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Screencasting in the Classroom
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What is Screencasting?
Why Use Screencasts?
My Best Practices
Preparation is key if you want your screencast to remain relevant for some time.
Write a script. This will help make sure you (and your students) know what the screencast will be about.
Storyboard Your Screencast
Step-by-step helps make the process much more smooth
Prepare your web browser
Eliminate any unnecessary tool bars
Close out all tabs
Find a quiet location. (OK--I realize that this doesn't exactly work with kids in a computer lab, but do your best)
Find a decent microphone or headset/mic combo
Walk through the steps of your screencast at least one time so you'll feel more prepared.
If you can get it in one take--awesome! If not, don't worry because it does get easier with practice.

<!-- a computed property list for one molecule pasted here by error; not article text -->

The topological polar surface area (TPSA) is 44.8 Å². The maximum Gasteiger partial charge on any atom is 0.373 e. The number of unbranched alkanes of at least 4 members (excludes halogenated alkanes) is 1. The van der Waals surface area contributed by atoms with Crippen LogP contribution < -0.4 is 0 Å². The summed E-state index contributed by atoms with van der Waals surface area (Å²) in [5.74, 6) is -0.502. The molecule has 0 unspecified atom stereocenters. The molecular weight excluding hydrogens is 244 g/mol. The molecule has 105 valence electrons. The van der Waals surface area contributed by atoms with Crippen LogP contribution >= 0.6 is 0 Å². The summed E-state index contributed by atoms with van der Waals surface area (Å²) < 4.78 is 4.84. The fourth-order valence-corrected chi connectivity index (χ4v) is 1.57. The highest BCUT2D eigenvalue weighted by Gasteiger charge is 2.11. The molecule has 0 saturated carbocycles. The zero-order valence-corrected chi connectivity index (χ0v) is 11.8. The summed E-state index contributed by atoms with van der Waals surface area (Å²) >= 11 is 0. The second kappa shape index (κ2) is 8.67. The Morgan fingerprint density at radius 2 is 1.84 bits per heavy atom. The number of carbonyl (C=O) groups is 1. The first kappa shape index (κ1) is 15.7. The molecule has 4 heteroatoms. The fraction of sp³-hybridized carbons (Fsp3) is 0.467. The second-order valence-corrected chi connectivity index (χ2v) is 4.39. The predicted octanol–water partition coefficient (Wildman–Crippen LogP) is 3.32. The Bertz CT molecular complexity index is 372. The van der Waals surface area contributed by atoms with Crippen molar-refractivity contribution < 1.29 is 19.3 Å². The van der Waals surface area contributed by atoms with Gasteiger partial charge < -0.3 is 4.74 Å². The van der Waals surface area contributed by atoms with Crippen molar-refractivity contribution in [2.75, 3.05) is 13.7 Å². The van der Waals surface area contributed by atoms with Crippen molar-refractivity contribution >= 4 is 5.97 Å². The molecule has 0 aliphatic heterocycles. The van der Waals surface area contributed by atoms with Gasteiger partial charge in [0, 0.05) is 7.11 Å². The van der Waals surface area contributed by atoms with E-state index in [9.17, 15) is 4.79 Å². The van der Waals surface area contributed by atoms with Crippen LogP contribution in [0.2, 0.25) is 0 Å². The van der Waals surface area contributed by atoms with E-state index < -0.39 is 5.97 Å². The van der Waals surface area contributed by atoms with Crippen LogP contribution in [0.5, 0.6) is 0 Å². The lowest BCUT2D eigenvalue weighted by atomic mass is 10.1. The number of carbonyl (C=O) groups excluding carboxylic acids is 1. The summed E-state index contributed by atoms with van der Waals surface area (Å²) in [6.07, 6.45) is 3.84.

Be sure to review your screencast at least once to make sure you got the recording you wanted.
Save your screencast file
Upload to a service that you can share your screencast with. Many of the sites offer free and low-cost hosting packages.
10 Fast Tips
Keep it short & concise.
Credit licensed media as you go.
Choose a generic file format. (Not all hosts accept Flash)
Offer iPod versions.
Consider using captioning to offer subtitles or translations.
Add your brand/logo to title slides.
Remember the 100 MB limit of most hosts.
Reduce file size by only recording an area of your desktop.
on Facebook & other social sites.
(Source: Kroski, E. (2009, February). That's Infotainment!.
School Library Journal
(2), 40-42. Retrieved May 1, 2009, from Professional Development Collection database.)
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